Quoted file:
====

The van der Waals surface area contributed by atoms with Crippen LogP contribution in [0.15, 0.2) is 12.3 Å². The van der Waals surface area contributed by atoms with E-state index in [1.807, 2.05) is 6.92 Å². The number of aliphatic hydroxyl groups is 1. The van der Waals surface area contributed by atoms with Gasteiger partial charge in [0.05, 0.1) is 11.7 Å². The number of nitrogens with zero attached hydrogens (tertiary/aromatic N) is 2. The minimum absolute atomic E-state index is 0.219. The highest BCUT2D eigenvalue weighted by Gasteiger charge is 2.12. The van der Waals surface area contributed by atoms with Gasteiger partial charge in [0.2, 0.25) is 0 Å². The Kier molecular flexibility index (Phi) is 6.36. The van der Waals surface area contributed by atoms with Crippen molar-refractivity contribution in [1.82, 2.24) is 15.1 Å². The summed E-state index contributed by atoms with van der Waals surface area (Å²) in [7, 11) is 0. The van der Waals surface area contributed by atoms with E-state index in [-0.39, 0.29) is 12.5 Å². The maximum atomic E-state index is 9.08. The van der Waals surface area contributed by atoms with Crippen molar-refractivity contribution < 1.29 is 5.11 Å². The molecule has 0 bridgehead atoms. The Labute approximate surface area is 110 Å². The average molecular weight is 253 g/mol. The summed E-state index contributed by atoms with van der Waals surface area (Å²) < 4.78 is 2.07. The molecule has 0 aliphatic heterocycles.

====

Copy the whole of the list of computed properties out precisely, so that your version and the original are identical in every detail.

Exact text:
The van der Waals surface area contributed by atoms with Crippen LogP contribution in [0.15, 0.2) is 12.3 Å². The van der Waals surface area contributed by atoms with E-state index in [1.807, 2.05) is 6.92 Å². The number of aliphatic hydroxyl groups is 1. The van der Waals surface area contributed by atoms with Gasteiger partial charge in [0.05, 0.1) is 11.7 Å². The number of nitrogens with zero attached hydrogens (tertiary/aromatic N) is 2. The minimum absolute atomic E-state index is 0.219. The highest BCUT2D eigenvalue weighted by Gasteiger charge is 2.12. The van der Waals surface area contributed by atoms with Gasteiger partial charge in [0.2, 0.25) is 0 Å². The Kier molecular flexibility index (Phi) is 6.36. The van der Waals surface area contributed by atoms with Crippen molar-refractivity contribution in [1.82, 2.24) is 15.1 Å². The summed E-state index contributed by atoms with van der Waals surface area (Å²) in [7, 11) is 0. The van der Waals surface area contributed by atoms with E-state index in [-0.39, 0.29) is 12.5 Å². The maximum atomic E-state index is 9.08. The van der Waals surface area contributed by atoms with Crippen molar-refractivity contribution < 1.29 is 5.11 Å². The molecule has 0 bridgehead atoms. The Labute approximate surface area is 110 Å². The average molecular weight is 253 g/mol. The summed E-state index contributed by atoms with van der Waals surface area (Å²) < 4.78 is 2.07. The molecule has 0 aliphatic heterocycles.